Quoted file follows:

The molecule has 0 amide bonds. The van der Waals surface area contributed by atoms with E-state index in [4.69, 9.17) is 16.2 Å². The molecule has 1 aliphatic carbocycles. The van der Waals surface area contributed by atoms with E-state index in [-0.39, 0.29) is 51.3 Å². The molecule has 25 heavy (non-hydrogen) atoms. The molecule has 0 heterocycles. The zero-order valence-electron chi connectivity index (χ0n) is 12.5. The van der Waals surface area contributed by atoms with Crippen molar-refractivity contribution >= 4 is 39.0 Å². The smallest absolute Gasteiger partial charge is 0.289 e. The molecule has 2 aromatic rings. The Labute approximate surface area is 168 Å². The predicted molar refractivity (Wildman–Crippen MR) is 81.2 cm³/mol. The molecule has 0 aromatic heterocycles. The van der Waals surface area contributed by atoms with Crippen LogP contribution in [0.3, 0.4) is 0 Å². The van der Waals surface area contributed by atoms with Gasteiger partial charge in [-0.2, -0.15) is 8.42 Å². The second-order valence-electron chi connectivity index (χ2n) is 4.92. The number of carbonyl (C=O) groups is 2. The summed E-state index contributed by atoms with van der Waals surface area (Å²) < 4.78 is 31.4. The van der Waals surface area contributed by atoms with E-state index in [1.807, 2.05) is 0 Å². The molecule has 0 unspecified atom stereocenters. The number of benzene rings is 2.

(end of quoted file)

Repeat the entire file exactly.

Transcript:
The molecule has 0 amide bonds. The van der Waals surface area contributed by atoms with E-state index in [4.69, 9.17) is 16.2 Å². The molecule has 1 aliphatic carbocycles. The van der Waals surface area contributed by atoms with E-state index in [-0.39, 0.29) is 51.3 Å². The molecule has 25 heavy (non-hydrogen) atoms. The molecule has 0 heterocycles. The zero-order valence-electron chi connectivity index (χ0n) is 12.5. The van der Waals surface area contributed by atoms with Crippen molar-refractivity contribution >= 4 is 39.0 Å². The smallest absolute Gasteiger partial charge is 0.289 e. The molecule has 2 aromatic rings. The Labute approximate surface area is 168 Å². The predicted molar refractivity (Wildman–Crippen MR) is 81.2 cm³/mol. The molecule has 0 aromatic heterocycles. The van der Waals surface area contributed by atoms with Crippen LogP contribution in [0.3, 0.4) is 0 Å². The van der Waals surface area contributed by atoms with Gasteiger partial charge in [-0.2, -0.15) is 8.42 Å². The second-order valence-electron chi connectivity index (χ2n) is 4.92. The number of carbonyl (C=O) groups is 2. The summed E-state index contributed by atoms with van der Waals surface area (Å²) < 4.78 is 31.4. The van der Waals surface area contributed by atoms with E-state index in [1.807, 2.05) is 0 Å². The molecule has 0 unspecified atom stereocenters. The number of benzene rings is 2.